1. "MaryAnnRodman.com" Selection 1 Selection 2 2. "About Mary Ann"
3. "My Favorite Books" Selection 3 Selection 4 4. "My Day As a Writer"
5. "Advice For Writers" Selection 5 Selection 6 6. "Scrapbook"
7. "Mary Ann's Books" Selection 7 Selection 8 8. "Mary Ann in Person"  
9. "Award Winning Author"   Selection 9 Selection 10 10. "Appearances"
  1. Read read read! The more you read, the more you will think like a writer. I always have a book with me to read when I am stuck someplace...like a doctor's office, or in line at the supermarket.
    There are also some terrific books about writing. My favorites are WHAT'S YOUR STORY, by Marion Dane Bauer for kids AND adults); and the following books for adults: ZEN IN THE ART OF WRITING by Ray Bradbury; anything by Natalie Goldberg; WRITING ON BOTH SIDES OF THE BRAIN by Henriette Ann Klauser; BIRD BY BIRD by Anne Lamott; STEERING THE CRAFT by Ursula K. Le Guin; WRITING FROM THE INSIDE OUT by Dennis Palumbo; IF YOU WANT TO WRITE by Brenda Ueland; POEMCRAZY by Susan Goldsmith Woolridge
  2. Write write write. Write something every day. Maybe it's just a long email to a friend. Or an entry in your journal. But write something. Your writer brain will freeze if you don't.
  3. Pay attention! Watch people at the mall. Notice how they walk and talk and dress. Notice the details. I always like to see what people buy at the grocery store, and wonder why they have bought things like lettuce and diet soda and chocolate doughnuts at the same time.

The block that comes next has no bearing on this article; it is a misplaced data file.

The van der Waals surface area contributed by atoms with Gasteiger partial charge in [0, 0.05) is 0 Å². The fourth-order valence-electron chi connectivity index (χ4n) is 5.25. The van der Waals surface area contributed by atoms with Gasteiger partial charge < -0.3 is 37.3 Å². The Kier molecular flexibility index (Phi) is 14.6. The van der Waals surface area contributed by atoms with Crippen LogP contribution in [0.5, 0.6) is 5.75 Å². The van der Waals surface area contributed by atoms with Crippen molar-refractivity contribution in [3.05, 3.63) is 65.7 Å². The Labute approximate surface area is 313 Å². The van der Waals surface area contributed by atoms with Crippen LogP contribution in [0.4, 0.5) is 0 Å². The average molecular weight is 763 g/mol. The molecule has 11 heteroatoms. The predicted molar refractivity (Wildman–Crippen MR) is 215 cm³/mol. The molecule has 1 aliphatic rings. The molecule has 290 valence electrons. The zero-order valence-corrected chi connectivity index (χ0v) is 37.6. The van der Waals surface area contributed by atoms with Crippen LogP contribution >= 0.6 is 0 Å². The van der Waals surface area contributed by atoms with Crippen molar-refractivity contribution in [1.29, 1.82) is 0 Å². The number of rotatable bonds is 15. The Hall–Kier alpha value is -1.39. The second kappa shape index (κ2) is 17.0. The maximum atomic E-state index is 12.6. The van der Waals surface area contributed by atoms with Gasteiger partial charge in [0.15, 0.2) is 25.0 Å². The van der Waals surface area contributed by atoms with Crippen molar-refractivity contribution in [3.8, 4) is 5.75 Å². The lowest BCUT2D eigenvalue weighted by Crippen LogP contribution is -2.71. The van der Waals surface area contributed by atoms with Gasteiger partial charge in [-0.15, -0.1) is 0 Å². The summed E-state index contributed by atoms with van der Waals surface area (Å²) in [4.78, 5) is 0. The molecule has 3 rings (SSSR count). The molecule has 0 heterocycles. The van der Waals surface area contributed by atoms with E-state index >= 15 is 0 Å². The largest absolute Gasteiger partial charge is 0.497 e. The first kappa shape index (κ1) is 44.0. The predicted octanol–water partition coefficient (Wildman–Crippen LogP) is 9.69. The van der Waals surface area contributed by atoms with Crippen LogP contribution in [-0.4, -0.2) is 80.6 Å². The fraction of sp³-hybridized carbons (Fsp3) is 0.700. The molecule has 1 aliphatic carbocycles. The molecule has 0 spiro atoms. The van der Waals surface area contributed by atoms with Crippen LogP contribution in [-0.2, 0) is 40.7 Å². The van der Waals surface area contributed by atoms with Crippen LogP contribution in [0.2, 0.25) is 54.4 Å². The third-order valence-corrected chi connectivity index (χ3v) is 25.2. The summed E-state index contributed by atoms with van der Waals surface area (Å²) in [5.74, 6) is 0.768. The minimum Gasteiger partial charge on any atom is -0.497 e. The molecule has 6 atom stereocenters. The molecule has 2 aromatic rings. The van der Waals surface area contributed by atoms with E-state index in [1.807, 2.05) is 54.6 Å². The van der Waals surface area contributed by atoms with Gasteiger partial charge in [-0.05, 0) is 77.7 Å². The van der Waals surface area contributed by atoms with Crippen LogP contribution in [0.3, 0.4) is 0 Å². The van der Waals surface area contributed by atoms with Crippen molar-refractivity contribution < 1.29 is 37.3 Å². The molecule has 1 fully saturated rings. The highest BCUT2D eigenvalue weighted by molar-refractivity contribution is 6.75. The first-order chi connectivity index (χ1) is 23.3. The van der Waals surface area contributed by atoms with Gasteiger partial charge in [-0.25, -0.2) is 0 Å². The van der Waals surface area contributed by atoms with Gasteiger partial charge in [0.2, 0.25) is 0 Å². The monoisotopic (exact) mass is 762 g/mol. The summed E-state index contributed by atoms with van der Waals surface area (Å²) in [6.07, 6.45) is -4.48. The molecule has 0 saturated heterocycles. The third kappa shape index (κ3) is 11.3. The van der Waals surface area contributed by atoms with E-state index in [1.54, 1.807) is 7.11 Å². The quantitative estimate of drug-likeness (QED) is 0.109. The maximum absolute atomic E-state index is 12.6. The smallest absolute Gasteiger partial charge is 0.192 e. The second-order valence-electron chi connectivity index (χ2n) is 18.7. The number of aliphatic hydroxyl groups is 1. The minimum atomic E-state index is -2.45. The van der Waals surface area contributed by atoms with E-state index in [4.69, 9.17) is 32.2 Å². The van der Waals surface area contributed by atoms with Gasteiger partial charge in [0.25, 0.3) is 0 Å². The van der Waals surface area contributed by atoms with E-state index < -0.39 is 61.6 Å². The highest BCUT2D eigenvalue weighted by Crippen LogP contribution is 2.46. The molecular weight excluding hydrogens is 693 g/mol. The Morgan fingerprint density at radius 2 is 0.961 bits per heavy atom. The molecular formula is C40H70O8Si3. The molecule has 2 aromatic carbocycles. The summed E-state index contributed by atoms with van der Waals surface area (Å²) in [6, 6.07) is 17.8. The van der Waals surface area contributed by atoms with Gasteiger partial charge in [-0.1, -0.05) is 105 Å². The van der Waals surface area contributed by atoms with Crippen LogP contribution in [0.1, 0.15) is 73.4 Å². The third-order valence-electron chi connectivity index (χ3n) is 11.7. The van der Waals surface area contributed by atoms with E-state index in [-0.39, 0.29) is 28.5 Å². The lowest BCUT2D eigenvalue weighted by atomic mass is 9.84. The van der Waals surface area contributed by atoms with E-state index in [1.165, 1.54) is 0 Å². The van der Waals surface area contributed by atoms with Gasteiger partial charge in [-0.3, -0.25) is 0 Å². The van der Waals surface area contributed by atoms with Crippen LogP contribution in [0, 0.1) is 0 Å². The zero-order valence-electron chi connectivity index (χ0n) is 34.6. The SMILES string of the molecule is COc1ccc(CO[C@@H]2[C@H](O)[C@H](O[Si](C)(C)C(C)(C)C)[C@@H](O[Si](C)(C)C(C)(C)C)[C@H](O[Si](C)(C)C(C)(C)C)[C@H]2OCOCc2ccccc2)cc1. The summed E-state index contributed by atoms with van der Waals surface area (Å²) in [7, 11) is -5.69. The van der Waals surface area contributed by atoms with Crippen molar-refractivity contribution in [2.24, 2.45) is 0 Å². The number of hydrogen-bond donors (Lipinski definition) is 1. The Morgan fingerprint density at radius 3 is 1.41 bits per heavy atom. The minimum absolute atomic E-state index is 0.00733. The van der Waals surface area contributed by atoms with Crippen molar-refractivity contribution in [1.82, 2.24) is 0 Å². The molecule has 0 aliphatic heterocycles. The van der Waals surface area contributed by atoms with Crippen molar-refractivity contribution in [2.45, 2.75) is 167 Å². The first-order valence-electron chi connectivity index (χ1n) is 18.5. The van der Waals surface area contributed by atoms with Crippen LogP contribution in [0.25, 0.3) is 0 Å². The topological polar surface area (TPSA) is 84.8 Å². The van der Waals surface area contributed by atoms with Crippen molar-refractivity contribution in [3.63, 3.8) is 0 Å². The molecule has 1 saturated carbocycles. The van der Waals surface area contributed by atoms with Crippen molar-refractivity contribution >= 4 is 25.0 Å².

4. Collect names. I am always on the lookout for fun names of places, and unusual people's names. Did you know there is a Bucksnort, Tennesse, and a Toad Suck, Arkansas? I met a Wal-Mart check-out girl named Santa Fe, and a make-up saleslady named Kenitra. I keep lists of names in my journals. Which brings me to...
  5. Keep a journal. If nothing else, it lets you have a temper tantrum on paper without bothering anybody else. It clears your head to vent all that stuff out so you can get on with some real writing. But it can also help you to remember all the little details of things you might want to use later. I have journals all the way back to third grade.
  6. Eavesdrop. I know it's rude to listen in on other's people conversations...but I think it's perfectly OK to pay attention to what the person at the next restaurant table is saying. Just don't LOOK like you're listening...they'll stop talking! (One of the things I didn't like about living in Thailand was that a lot of people didn't speak English..and I couldn't eavesdrop!)
  7. Learn from people who know more than you do. If there are writer's classes or workshops available, take them. I had written all my life, but I really kicked into high gear when I was in the MFA program at Vermont College. (I highly recommend this program for adults who are SERIOUS about writing for children.)
  8. Keep on writing...even if you get a million rejection letters. Some people keep track of how many rejection letters they got before they sold something. I didn't, because I like to focus on NOT being rejected. However, I DO know that my first picture book was rejected seventeen times before it was bought.


































@2006 Mary Ann Rodman